What is the value of a liberal arts education, and what place does it have in America’s future? An interdisciplinary conference sponsored by the Fordham University Center for Ethics Education on April 28 addressed these issues, and featured presentations from several leading liberal arts scholars, including Acting Under Secretary of Education, Jamienne Studley.
Center for Ethics Education Director Celia B. Fisher, Ph.D. provided the opening remarks noting that “we approach this evening’s discussion at a time when we as a society are at a critical economic and educational precipice.”
“In times of economic difficulty, it is customary to critically examine educational practices to determine how best to prepare the next generation for the task of engaging in a world that is constantly changing,” Fisher continued.
The panel addressed several critical moral questions on the value of liberal arts education, including:
- How do we ensure that college learning experiences enable graduates to attain not only employment, but the tools and motivation to live a life of moral thought and action?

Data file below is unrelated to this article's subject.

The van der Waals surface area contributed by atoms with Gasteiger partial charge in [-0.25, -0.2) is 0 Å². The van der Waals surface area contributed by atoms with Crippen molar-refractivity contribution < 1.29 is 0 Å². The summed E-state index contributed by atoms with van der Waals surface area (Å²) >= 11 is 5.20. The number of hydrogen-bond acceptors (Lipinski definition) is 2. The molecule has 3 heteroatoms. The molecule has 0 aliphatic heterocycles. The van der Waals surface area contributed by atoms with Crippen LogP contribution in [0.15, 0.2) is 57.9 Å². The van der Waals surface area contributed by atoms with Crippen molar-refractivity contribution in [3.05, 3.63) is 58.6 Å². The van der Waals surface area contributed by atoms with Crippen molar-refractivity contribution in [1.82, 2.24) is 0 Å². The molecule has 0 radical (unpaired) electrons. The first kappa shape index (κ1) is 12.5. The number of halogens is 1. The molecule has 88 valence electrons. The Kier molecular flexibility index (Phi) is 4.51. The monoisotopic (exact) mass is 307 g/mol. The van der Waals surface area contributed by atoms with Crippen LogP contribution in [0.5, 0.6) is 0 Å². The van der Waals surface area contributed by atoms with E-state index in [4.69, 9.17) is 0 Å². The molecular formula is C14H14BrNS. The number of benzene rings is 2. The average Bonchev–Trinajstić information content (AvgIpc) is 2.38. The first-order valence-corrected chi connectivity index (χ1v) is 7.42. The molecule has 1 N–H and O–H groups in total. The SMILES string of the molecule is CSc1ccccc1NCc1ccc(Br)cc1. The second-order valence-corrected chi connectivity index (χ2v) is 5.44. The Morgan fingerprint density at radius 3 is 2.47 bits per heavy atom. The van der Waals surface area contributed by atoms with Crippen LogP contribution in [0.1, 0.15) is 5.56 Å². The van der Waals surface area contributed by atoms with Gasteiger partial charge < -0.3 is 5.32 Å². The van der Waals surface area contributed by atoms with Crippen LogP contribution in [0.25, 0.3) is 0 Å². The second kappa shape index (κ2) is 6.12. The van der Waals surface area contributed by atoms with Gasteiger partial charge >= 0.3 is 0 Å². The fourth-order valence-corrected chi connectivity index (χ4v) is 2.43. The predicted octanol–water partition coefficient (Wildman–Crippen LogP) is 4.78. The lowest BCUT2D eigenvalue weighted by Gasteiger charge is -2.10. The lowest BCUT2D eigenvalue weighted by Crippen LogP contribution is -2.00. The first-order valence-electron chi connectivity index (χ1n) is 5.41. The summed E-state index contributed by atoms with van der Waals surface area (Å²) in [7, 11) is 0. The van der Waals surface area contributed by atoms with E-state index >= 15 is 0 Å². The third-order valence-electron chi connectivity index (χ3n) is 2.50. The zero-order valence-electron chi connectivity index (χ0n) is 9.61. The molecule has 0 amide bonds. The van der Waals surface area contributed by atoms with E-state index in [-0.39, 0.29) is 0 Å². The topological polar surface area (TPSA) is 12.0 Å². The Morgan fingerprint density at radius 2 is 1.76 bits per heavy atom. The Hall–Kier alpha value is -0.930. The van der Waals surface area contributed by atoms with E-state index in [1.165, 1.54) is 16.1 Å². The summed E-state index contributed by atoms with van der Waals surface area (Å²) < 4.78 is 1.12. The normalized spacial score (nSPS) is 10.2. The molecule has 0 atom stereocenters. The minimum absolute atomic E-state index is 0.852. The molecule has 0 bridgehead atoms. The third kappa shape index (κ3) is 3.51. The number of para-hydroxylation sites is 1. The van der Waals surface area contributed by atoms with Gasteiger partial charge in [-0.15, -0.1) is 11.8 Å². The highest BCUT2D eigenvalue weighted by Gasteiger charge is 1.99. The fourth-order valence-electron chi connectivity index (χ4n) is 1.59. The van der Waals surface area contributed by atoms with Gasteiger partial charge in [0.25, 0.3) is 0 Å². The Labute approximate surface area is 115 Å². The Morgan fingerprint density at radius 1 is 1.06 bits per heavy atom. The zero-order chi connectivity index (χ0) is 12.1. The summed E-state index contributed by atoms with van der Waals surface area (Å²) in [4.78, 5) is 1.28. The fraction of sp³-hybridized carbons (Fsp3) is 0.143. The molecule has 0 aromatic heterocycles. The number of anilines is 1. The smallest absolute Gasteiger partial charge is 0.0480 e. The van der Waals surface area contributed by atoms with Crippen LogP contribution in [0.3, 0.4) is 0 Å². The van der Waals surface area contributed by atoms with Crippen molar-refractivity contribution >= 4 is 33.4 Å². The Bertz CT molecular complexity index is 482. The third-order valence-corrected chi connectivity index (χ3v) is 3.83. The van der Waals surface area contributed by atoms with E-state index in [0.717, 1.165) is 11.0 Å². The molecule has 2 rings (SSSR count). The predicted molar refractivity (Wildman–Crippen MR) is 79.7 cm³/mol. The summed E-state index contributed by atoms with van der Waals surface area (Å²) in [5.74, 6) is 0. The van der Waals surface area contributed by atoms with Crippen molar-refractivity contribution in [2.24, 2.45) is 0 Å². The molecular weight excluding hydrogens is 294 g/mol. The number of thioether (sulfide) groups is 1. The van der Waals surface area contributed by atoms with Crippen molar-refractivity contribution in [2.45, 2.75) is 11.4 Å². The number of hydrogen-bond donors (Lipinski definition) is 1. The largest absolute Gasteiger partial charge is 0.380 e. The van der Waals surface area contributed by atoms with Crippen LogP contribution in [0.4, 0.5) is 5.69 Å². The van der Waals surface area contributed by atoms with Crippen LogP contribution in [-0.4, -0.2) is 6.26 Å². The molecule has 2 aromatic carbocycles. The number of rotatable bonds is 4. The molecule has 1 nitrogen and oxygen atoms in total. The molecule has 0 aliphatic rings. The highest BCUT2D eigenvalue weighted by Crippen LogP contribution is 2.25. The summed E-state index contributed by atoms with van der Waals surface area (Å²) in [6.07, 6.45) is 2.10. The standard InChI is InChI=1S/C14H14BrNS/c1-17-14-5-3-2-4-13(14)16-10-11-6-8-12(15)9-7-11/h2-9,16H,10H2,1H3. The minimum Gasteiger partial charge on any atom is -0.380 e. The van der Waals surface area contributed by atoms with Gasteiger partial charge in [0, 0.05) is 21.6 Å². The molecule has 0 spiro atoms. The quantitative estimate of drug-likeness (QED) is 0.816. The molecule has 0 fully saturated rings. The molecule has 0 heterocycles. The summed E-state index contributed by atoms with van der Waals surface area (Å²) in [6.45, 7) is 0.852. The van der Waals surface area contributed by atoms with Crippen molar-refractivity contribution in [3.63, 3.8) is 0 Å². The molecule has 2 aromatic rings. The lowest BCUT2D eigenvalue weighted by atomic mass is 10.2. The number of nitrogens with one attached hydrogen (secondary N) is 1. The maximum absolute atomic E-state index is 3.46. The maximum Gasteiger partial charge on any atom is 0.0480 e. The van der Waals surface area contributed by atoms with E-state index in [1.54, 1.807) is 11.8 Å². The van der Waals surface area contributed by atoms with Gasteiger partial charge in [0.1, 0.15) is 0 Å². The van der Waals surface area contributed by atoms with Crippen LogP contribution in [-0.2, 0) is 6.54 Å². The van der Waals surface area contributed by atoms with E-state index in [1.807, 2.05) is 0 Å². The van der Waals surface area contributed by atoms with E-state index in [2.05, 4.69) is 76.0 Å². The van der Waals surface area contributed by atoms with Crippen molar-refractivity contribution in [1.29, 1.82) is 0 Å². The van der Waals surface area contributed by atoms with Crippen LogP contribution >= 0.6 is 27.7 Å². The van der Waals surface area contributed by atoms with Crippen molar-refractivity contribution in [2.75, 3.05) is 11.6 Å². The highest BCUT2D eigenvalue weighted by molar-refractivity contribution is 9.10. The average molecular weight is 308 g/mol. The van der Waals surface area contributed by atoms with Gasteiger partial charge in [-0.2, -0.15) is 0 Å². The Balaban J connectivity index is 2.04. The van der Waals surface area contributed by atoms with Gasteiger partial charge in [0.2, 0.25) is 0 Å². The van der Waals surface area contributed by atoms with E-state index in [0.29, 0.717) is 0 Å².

- What responsibility do educational institutions and government have in protecting young adults from the burdens of long term student debt?
- What are the societal consequences of creating a false dichotomy between educational experiences that foster market utility versus ethical habits of mind?
- Will a weakening of arts and science offerings similarly weaken the developing ability of young adults to discern, preserve, and pursue moral goods for themselves and for subsequent generations?
In addition to Fisher and Studley, other speakers at the conference included Fordham University Associate Dean for Academic Programs at the Graduate School of Arts and Sciences and Chair of the Task Force on Liberal Education Eva Badowska, Ph.D.; Swarthmore College President Rebecca Chopp, Ph.D.; Colorado College President Jill Tiefenthaler, Ph.D; Director of the Center for College Affordability and Accountability Richard Vedder, Ph.D.; and Andrew Delbanco, Ph.D., professor of humanities at Columbia University.
The panel covered a wide range of issues, including how to best engage Millennials in liberal arts education and give them the transferrable skills they need for the workplace. In addition, several speakers discussed the importance of “associative living” — in other words, living and working together on a liberal arts campus.
The monetary value of liberal education was also defended, by Vedder in particular, who made the case that in the long run, liberal arts degrees not only pay off in terms of the training, but also financially. Lastly, Delbanco reminded the audience that the debate over the value of liberal arts education is nothing new, and cites an example of Abigail Adams bemoaning the state of education. Ultimately, however, he concluded that “nothing is more fundamentally American than liberal education.”